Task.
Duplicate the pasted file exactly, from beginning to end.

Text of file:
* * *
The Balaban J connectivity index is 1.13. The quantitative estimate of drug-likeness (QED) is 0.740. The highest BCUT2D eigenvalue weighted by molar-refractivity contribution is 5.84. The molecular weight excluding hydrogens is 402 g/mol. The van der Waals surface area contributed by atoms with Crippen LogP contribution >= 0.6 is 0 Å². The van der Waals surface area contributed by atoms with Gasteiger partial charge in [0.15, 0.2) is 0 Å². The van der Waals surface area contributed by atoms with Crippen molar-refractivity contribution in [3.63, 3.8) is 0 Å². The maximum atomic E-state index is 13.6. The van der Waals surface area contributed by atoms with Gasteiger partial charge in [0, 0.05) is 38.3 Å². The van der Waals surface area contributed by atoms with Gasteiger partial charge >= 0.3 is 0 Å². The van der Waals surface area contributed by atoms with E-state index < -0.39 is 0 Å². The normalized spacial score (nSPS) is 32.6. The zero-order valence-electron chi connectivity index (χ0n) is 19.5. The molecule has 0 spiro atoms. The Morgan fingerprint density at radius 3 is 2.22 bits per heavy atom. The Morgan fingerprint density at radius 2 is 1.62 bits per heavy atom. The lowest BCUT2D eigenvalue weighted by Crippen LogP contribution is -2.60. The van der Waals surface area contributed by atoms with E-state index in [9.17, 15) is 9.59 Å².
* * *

The Balaban J connectivity index is 1.13. The quantitative estimate of drug-likeness (QED) is 0.740. The highest BCUT2D eigenvalue weighted by molar-refractivity contribution is 5.84. The molecular weight excluding hydrogens is 402 g/mol. The van der Waals surface area contributed by atoms with Crippen LogP contribution >= 0.6 is 0 Å². The van der Waals surface area contributed by atoms with Gasteiger partial charge in [0.15, 0.2) is 0 Å². The van der Waals surface area contributed by atoms with Crippen molar-refractivity contribution in [3.63, 3.8) is 0 Å². The maximum atomic E-state index is 13.6. The van der Waals surface area contributed by atoms with Gasteiger partial charge in [0, 0.05) is 38.3 Å². The van der Waals surface area contributed by atoms with Gasteiger partial charge >= 0.3 is 0 Å². The van der Waals surface area contributed by atoms with E-state index < -0.39 is 0 Å². The normalized spacial score (nSPS) is 32.6. The zero-order valence-electron chi connectivity index (χ0n) is 19.5. The molecule has 0 spiro atoms. The Morgan fingerprint density at radius 3 is 2.22 bits per heavy atom. The Morgan fingerprint density at radius 2 is 1.62 bits per heavy atom. The lowest BCUT2D eigenvalue weighted by Crippen LogP contribution is -2.60. The van der Waals surface area contributed by atoms with E-state index in [9.17, 15) is 9.59 Å².